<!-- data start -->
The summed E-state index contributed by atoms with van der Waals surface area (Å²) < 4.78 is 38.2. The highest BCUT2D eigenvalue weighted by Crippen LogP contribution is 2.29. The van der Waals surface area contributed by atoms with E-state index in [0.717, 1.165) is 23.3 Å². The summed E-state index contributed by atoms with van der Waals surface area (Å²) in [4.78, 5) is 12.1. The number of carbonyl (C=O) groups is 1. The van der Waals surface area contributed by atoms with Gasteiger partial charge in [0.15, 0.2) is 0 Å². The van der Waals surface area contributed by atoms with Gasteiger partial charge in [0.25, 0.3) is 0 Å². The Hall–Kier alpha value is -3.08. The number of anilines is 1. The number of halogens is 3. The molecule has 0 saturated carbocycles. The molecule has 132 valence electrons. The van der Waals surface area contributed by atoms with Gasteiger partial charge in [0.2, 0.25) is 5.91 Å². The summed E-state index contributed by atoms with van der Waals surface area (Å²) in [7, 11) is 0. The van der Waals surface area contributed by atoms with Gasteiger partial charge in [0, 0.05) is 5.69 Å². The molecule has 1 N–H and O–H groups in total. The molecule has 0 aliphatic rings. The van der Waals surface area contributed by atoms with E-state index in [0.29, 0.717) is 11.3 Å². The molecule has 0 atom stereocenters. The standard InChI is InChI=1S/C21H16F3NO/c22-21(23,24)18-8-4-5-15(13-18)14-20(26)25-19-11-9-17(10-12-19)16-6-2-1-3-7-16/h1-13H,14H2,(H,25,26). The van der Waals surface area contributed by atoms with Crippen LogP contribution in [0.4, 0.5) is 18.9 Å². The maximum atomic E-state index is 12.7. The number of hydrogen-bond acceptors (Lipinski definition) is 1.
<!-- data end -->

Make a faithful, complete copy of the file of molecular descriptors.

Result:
The summed E-state index contributed by atoms with van der Waals surface area (Å²) < 4.78 is 38.2. The highest BCUT2D eigenvalue weighted by Crippen LogP contribution is 2.29. The van der Waals surface area contributed by atoms with E-state index in [0.717, 1.165) is 23.3 Å². The summed E-state index contributed by atoms with van der Waals surface area (Å²) in [4.78, 5) is 12.1. The number of carbonyl (C=O) groups is 1. The van der Waals surface area contributed by atoms with Gasteiger partial charge in [0.15, 0.2) is 0 Å². The van der Waals surface area contributed by atoms with Gasteiger partial charge in [0.25, 0.3) is 0 Å². The Hall–Kier alpha value is -3.08. The number of anilines is 1. The number of halogens is 3. The molecule has 0 saturated carbocycles. The molecule has 132 valence electrons. The van der Waals surface area contributed by atoms with Gasteiger partial charge in [0.2, 0.25) is 5.91 Å². The summed E-state index contributed by atoms with van der Waals surface area (Å²) in [7, 11) is 0. The van der Waals surface area contributed by atoms with Gasteiger partial charge in [0, 0.05) is 5.69 Å². The molecule has 1 N–H and O–H groups in total. The molecule has 0 aliphatic rings. The van der Waals surface area contributed by atoms with E-state index in [0.29, 0.717) is 11.3 Å². The molecule has 0 atom stereocenters. The standard InChI is InChI=1S/C21H16F3NO/c22-21(23,24)18-8-4-5-15(13-18)14-20(26)25-19-11-9-17(10-12-19)16-6-2-1-3-7-16/h1-13H,14H2,(H,25,26). The van der Waals surface area contributed by atoms with Crippen LogP contribution in [0.4, 0.5) is 18.9 Å². The maximum atomic E-state index is 12.7. The number of hydrogen-bond acceptors (Lipinski definition) is 1.